Trash seems to be an inevitable part of life in our modern culture. But is it possible to reduce your garbage by half? How about 75 percent … or even all of it?
New Jersey has always been in the forefront of trash reduction. In April 1987, this state we’re in became the first in the nation to require recycling. But some people are going further.
Proponents of the “zero waste” movement say it’s possible to create so little trash that you can eliminate garbage cans and curbside pickups. Some zero waste devotees manage to fit an entire year’s worth of trash in one small glass jar.
In nature, there is no waste. All materials – dead trees, animal remains – break down naturally and become resources for other creatures. The idea behind the zero waste movement is to do the same with our trash and send nothing to landfalls and incinerators.
But saying goodbye to garbage takes lots of planning and tough choices, including recycling, composting, reusing or repurposing everything you would otherwise throw away. But even if you can’t go trash-free, just about everyone can reduce their waste.
Here are a few tips:
- Avoid one-use items like plastic shopping bags and bottles. Bring reusable tote bags and containers to stores, use refillable water bottles and buy products with minimal packaging.
- Compost food waste, as well as grass clippings and leaves. Invest in an indoor composter, or simply start an outdoor compost pile. Try vermiculture and feed your scraps to worms.
- Recycle everything possible. You may be surprised how many everyday items don’t need to go in the trash.
Most recycling programs pick up the basics: glass, aluminum cans, plastics, newspapers, magazines, loose paper and metal cans. Many offer electronics recycling and household hazardous waste collections.
But what about the items recycling programs don’t accept?
That’s where a Trenton-based business called TerraCycle comes in. Founder Tom Szaky started his business in 2002 by turning biodegradable food waste into “worm poop” fertilizer packaged in recycled plastic soda bottles. Before long, TerraCycle carved out a new business by recycling waste items previously considered non-recyclable.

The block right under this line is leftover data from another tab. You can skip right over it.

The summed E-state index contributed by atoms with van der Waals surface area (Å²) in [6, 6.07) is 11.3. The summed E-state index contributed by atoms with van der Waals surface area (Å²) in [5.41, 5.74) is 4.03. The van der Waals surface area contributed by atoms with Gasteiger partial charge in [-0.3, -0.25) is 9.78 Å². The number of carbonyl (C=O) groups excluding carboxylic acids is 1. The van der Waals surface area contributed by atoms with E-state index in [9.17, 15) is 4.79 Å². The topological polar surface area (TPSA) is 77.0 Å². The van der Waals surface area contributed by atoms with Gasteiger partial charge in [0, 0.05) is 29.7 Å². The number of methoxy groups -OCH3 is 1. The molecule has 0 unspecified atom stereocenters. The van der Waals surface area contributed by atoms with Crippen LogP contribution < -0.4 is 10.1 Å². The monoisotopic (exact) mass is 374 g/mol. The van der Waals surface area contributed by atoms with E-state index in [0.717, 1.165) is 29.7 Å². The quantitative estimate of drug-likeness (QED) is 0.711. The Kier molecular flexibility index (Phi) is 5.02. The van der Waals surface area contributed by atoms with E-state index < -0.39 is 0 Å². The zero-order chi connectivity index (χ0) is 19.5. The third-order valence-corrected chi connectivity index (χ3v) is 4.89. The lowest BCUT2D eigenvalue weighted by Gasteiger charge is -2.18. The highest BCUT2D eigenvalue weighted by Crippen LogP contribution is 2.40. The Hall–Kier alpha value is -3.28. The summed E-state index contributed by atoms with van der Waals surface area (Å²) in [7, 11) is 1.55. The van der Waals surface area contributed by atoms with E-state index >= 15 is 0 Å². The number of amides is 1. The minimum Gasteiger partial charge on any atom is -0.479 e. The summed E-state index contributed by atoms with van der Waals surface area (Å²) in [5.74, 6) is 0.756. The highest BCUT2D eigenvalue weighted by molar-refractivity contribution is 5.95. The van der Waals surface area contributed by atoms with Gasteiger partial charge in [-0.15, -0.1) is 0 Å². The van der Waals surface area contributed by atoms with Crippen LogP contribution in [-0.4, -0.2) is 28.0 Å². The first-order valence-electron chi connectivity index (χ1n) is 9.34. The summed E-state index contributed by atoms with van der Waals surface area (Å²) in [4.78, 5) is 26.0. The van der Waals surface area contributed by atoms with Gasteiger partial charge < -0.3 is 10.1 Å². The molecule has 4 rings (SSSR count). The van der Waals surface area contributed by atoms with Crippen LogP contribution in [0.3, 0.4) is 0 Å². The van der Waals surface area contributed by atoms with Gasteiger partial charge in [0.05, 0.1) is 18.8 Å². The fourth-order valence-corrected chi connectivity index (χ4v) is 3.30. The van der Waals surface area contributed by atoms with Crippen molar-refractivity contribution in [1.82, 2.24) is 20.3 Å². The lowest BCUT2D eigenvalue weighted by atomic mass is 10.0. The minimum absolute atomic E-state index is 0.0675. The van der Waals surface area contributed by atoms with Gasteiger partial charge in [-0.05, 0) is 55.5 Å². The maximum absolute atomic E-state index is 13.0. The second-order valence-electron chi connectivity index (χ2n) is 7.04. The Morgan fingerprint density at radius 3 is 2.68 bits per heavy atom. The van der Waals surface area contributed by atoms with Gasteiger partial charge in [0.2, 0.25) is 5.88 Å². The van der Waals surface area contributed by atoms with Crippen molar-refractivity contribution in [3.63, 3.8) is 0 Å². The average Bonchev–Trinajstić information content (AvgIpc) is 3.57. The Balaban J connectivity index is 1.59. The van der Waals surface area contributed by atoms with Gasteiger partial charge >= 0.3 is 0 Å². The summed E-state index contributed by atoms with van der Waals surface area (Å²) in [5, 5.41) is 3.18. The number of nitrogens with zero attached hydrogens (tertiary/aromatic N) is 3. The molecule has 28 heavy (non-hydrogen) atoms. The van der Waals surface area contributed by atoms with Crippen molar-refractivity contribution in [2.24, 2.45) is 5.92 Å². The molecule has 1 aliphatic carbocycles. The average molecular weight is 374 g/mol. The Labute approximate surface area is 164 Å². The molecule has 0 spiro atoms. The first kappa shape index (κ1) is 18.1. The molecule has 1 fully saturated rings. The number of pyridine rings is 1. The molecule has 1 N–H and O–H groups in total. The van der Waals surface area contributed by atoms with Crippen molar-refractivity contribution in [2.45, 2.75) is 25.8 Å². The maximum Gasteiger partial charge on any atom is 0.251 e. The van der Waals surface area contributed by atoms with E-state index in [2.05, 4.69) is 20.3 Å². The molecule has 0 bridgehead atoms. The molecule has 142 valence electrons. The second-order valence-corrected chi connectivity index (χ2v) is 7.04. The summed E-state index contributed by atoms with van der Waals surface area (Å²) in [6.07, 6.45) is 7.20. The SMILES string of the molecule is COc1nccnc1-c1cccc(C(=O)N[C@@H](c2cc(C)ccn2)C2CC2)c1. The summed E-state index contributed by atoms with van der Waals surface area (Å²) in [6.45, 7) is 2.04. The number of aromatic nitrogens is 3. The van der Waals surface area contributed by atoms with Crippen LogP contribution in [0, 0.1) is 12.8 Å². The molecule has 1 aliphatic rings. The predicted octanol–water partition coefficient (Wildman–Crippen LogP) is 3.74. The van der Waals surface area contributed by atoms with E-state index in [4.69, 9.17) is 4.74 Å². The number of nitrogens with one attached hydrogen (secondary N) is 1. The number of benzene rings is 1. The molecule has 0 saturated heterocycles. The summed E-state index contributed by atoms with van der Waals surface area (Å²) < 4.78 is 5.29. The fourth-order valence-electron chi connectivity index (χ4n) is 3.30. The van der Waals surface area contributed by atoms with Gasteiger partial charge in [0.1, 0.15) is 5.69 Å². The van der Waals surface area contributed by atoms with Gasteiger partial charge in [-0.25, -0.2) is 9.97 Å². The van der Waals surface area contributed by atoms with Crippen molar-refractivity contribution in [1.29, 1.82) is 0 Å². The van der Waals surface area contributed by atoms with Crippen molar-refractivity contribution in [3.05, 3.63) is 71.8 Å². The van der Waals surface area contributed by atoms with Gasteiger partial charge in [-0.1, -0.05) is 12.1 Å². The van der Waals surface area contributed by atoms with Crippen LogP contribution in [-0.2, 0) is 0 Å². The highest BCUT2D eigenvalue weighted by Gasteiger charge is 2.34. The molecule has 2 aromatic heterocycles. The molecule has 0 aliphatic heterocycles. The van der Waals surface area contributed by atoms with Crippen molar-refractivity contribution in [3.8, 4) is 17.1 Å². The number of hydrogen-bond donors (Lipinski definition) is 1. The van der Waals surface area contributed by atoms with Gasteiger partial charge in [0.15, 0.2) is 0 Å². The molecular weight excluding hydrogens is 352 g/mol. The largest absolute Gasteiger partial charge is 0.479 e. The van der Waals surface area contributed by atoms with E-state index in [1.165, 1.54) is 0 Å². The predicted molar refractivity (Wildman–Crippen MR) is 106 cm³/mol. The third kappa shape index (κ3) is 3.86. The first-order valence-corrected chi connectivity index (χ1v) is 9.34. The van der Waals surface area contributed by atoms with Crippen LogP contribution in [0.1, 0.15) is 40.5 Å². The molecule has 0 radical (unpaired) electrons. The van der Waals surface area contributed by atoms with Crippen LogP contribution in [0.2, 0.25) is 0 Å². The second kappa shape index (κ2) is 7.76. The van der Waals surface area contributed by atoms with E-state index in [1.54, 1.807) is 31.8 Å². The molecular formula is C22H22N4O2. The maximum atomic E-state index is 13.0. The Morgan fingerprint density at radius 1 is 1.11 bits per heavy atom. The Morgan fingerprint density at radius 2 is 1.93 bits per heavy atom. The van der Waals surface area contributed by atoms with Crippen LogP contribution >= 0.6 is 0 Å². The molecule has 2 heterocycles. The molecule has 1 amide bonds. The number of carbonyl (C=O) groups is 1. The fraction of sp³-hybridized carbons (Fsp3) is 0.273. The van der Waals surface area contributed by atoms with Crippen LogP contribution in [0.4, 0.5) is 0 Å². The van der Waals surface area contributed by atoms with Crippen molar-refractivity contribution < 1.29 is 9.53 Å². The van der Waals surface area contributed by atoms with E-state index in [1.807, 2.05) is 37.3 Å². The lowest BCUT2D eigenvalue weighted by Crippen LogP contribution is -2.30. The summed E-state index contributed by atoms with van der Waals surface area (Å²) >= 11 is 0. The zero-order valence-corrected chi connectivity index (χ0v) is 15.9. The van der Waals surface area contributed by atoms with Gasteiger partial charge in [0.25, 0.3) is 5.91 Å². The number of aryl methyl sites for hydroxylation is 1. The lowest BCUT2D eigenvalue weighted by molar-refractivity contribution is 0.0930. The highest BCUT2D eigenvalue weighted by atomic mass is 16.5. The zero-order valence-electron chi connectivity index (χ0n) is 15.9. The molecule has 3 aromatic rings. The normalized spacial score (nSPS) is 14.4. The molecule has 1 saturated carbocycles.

TerraCycle partners with food, beverage, cosmetics and cleaning supply manufacturers to offer free recycling of many types of packaging – including food and drink pouches, toothpaste tubes, snack bags, lipstick cases, toothbrushes, drinking water filters and plastic cups. The company separates plastic items by composition, then shreds and melts them into hard plastic that can be remolded to make new products.
The company also sells “Zero Waste Boxes,” which are especially popular with schools and businesses that want to responsibly dispose of hard-to-recycle items. These boxes are used for dozens of items, including coffee capsules, disposable gloves and even chewing gum and cigarette butts. Part of the proceeds from sales of TerraCycle boxes is donated to charitable organizations.
To sign up for TerraCycle’s free recycling programs, go to www.terracycle.com/en-US/ brigades. To learn about buying Zero Waste Boxes, go to https://zerowasteboxes. terracycle.com.
You can also make sure your old clothing, furniture and other household items don’t end up in a landfill. Donate them to a thrift shop, give them away through a local “Freecycle” organization, hold a garage sale, or sell items online or at a consignment shop. If you’re crafty or artistic, unleash your creativity and “upcycle” them on your own.
According to the state Department of Environmental Protection, as of 2015 New Jerseyans recycled 43 percent of their residential waste. This is above the national average of 34 percent, and within reach of the state’s longstanding goal of a 50 percent – but so much more is possible.
To help us know when and how to recycle, the state is now offering a new app called “Recycle Coach” to residents for free.
Recycle Coach provides information about recycling programs in your area. You can access your town’s schedule, find out which materials are accepted for recycling or set alerts so you never miss recycling day. Recycle Coach also answers questions about recycling and suggests do-it-yourself projects for repurposing unneeded stuff. To find out more about Recycle Coach, go tohttps://recyclecoach.com.
So what are you waiting for? Why not up your recycling game and reduce your waste?
To find out more, search “zero waste” on the internet or any social media platform. You’ll find plenty of groups and individuals sharing their own experiences and offering helpful tips.
And to learn more about preserving New Jersey’s land and natural resources, visit the New Jersey Conservation Foundation website atwww.njconservation.org or contact me at firstname.lastname@example.org.
Michele S. Byers is executive director of the New Jersey Conservation Foundation in Morristown.